Wednesday, April 28, 2010

Strawberry Rhubarb Pie

 In the great cake vs. pie debate, I've always sat squarely on Team Cake.  Don't get me wrong, I won't turn down a warm piece of apple pie with a scoop of ice cream on top if someone else is making it.  But when it comes to how I want to celebrate my birthday or special occasion, there better be a big tall cake with a hefty dose of chocolate.  Not so for BFF Jill.  For her birthday, she wanted pie.  Fruit pie.  If cake is my comfort zone, fruit pie is the middle seat on an airplane wearing spanx that are one size too small.

When I brought up my baking plans to some friends, I learned that a lot of people are serious about their love for pie.  And then I made this strawberry rhubarb pie with a lattice-topped crust, and now I'm confused.  Why have I spent the last 26 years avoiding homemade pie dough?  And why did it take this long for me to eat my first rhubarb?  And what's so great about cake anyway?  Ok, maybe I'm getting carried away, but I assure you that this pie is a summer classic, and a huge crowd pleaser.  And I'm thinking a lot about pie.  More on that later...  But for now, let's talk about pie dough.

Some people fear baking with yeast, but until recently, nothing scared me like pie crust.  Recipes always call for perfectly chilled ingredients, and there just seemed to be too many places it could go wrong.   You could start with butter that was too warm, or you could add too much water, or you could overmix, or your dough could stick to the board, or you could breathe too loudly or vote for the wrong Idol contestant.  So what's a pie novice to do?  Relax.  This crust was surprisingly fixable, and the best advice about pie crust I read was "make a lot of pie".  That said, this attempt went really well.  Get yourself an iced tea and have at it.
You could use a metal pastry cutter to mix in your butter, but mine is kinda broken and John hates washing it, so I opted for the food processor.  I adore this Cuisinart because it's big enough to make a full batch of dough, and it's quiet as a mouse.

Mix flour, sugar, and a bit of salt.

And put some ice water in a measuring cup.  Your ingredients will need to be COLD!
 Again with the cold...  Cold butter, and some cold shortening (I imagine you could get by with all butter, but I haven't tried it).

Now you don't want to over-mix this, so just hit pulse a few times until the butter incorporates and the dough looks like coarse meal.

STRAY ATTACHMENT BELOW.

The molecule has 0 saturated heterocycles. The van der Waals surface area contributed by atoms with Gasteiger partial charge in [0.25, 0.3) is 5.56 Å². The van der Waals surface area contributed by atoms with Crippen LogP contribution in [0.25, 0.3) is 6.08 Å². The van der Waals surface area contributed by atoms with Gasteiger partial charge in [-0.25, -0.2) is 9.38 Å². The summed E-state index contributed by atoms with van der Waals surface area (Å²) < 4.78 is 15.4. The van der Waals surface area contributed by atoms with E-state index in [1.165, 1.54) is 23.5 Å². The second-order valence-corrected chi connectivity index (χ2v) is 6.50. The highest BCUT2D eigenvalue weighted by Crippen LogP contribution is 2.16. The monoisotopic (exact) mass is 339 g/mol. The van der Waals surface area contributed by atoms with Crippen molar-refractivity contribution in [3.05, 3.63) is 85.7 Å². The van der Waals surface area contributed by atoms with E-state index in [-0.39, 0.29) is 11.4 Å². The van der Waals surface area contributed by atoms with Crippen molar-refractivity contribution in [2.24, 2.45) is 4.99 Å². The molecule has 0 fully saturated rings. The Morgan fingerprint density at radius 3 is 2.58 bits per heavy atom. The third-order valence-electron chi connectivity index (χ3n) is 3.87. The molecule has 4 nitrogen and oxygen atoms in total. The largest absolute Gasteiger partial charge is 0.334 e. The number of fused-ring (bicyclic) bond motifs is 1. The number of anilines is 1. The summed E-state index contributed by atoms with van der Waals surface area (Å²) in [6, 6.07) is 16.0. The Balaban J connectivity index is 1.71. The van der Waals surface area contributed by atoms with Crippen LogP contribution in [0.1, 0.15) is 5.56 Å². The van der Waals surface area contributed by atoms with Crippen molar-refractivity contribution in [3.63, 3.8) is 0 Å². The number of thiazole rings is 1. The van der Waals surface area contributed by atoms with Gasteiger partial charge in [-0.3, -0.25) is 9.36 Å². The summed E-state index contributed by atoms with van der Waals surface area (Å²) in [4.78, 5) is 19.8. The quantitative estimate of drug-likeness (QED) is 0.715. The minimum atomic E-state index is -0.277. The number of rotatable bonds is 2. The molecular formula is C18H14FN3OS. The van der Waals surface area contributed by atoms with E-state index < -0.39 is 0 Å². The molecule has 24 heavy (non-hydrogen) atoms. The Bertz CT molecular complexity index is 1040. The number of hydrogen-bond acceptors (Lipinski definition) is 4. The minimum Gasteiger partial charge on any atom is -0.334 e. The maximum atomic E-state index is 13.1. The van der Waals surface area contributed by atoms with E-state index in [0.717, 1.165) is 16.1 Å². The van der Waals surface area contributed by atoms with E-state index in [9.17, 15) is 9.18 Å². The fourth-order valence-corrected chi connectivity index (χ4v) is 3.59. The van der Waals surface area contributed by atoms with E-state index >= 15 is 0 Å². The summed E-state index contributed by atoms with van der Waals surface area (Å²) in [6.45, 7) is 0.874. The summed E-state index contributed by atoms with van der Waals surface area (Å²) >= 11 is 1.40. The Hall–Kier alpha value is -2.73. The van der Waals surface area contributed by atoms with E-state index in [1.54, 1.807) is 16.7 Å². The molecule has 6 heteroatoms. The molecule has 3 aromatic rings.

See these pea-sized lumps?  Stop mixing when the dough is at this point.
Now we pulse in the ice water, 2 tablespoons at a time, until it just barely comes together.

I may have been a bit overly cautious with the water, but I stopped when the dough looked like this.
  As you can see, it's still really crumbly, so I added a bit more water and kneaded it in.
 Then gather the dough into a ball (it will still be somewhat flaky)...
And cut the ball in half.  This will be your top and bottom crust.
Wrap the dough in plastic, and smash it into a disk.  Refrigerate for at least an hour, and up to a day.
Now we can get going on the filling.  The filling is as easy as the crust is tricky.  Chop up some rhubarb...
And some strawberry.
 Here's where it gets fun.  Brown sugar, white sugar, cornstarch, and a bit of salt.  Gently stir it all together and let it sit for a bit.
 Once your dough is good and chilled, it's time to roll it out.
 I'll confess, mine was falling apart a bit here, so I put some cold water on my fingers and worked it in until it held together.  It took me a few tries before it rolled out without sticking to the rolling pin, so don't freak out if it doesn't go perfectly the first time.
When it's time to put the dough into your pie pan, roll it around your rolling pin like so.
Then gently roll into your pie dish.  Doesn't this look picture perfect?
 Why no it doesn't.  But like many pie dough mishaps, it's fixable.  Roll out the second disk, and use a bit of the dough to patch areas where the dough doesn't reach the top of the dish.
 See?  That wasn't so bad.
Check out your fruit filling.  It looks like this.  All juicy and gooey and beautiful.
 Put it in the pie crust.
Now roll out your second disk of pie dough, and use a pizza cutter or a roller with a scalloped edge.  Roll out seven strips and place them across the pie going in the same direction.  Now let's make the lattice.
 Now peel back every other strip, and place one strip perpendicular to the rest.  Then unfold, and peel back the opposing strips.  Sound confusing?  Check out a nifty tutorial here.
I took a few more strips of pie dough, and wrapped them around the edges.  Then pinch around the perimeter of the crust to make a pretty scalloped edge. We want a nice golden crust, so whisk an egg yolk with a bit of water.